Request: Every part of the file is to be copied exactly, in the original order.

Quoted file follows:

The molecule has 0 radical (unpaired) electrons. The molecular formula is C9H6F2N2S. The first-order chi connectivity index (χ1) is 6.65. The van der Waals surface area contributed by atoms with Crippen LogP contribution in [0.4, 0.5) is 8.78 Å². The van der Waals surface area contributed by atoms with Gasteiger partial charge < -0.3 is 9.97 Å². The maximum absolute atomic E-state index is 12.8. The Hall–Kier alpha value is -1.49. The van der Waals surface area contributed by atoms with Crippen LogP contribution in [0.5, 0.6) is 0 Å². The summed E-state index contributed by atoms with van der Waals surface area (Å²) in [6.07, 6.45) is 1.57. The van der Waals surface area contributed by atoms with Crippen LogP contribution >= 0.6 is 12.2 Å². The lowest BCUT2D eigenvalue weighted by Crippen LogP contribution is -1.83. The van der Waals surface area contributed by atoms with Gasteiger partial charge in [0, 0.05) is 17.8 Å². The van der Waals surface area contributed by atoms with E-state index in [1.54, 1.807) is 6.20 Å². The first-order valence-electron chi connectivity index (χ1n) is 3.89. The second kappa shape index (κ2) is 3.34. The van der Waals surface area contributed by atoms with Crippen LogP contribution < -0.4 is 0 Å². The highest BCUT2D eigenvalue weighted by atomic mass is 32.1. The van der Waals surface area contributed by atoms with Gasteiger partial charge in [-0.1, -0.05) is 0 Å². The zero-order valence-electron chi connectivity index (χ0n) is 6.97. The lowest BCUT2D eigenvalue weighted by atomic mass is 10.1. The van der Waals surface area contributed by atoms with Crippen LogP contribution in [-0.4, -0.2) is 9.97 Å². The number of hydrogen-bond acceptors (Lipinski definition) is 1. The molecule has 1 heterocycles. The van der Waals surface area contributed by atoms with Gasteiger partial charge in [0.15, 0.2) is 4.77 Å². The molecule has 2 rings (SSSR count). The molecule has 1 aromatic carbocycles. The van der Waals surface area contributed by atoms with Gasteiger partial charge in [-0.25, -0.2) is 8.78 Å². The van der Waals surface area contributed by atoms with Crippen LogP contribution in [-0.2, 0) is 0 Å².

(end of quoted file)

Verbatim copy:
The molecule has 0 radical (unpaired) electrons. The molecular formula is C9H6F2N2S. The first-order chi connectivity index (χ1) is 6.65. The van der Waals surface area contributed by atoms with Crippen LogP contribution in [0.4, 0.5) is 8.78 Å². The van der Waals surface area contributed by atoms with Gasteiger partial charge < -0.3 is 9.97 Å². The maximum absolute atomic E-state index is 12.8. The Hall–Kier alpha value is -1.49. The van der Waals surface area contributed by atoms with Crippen LogP contribution in [0.5, 0.6) is 0 Å². The summed E-state index contributed by atoms with van der Waals surface area (Å²) in [6.07, 6.45) is 1.57. The van der Waals surface area contributed by atoms with Crippen LogP contribution >= 0.6 is 12.2 Å². The lowest BCUT2D eigenvalue weighted by Crippen LogP contribution is -1.83. The van der Waals surface area contributed by atoms with Gasteiger partial charge in [0, 0.05) is 17.8 Å². The van der Waals surface area contributed by atoms with E-state index in [1.54, 1.807) is 6.20 Å². The first-order valence-electron chi connectivity index (χ1n) is 3.89. The second kappa shape index (κ2) is 3.34. The van der Waals surface area contributed by atoms with Crippen LogP contribution < -0.4 is 0 Å². The highest BCUT2D eigenvalue weighted by atomic mass is 32.1. The van der Waals surface area contributed by atoms with Gasteiger partial charge in [-0.1, -0.05) is 0 Å². The zero-order valence-electron chi connectivity index (χ0n) is 6.97. The lowest BCUT2D eigenvalue weighted by atomic mass is 10.1. The van der Waals surface area contributed by atoms with Crippen LogP contribution in [-0.4, -0.2) is 9.97 Å². The number of hydrogen-bond acceptors (Lipinski definition) is 1. The molecule has 1 heterocycles. The van der Waals surface area contributed by atoms with Gasteiger partial charge in [0.15, 0.2) is 4.77 Å². The molecule has 2 rings (SSSR count). The molecule has 1 aromatic carbocycles. The van der Waals surface area contributed by atoms with Gasteiger partial charge in [-0.25, -0.2) is 8.78 Å². The van der Waals surface area contributed by atoms with Crippen LogP contribution in [-0.2, 0) is 0 Å².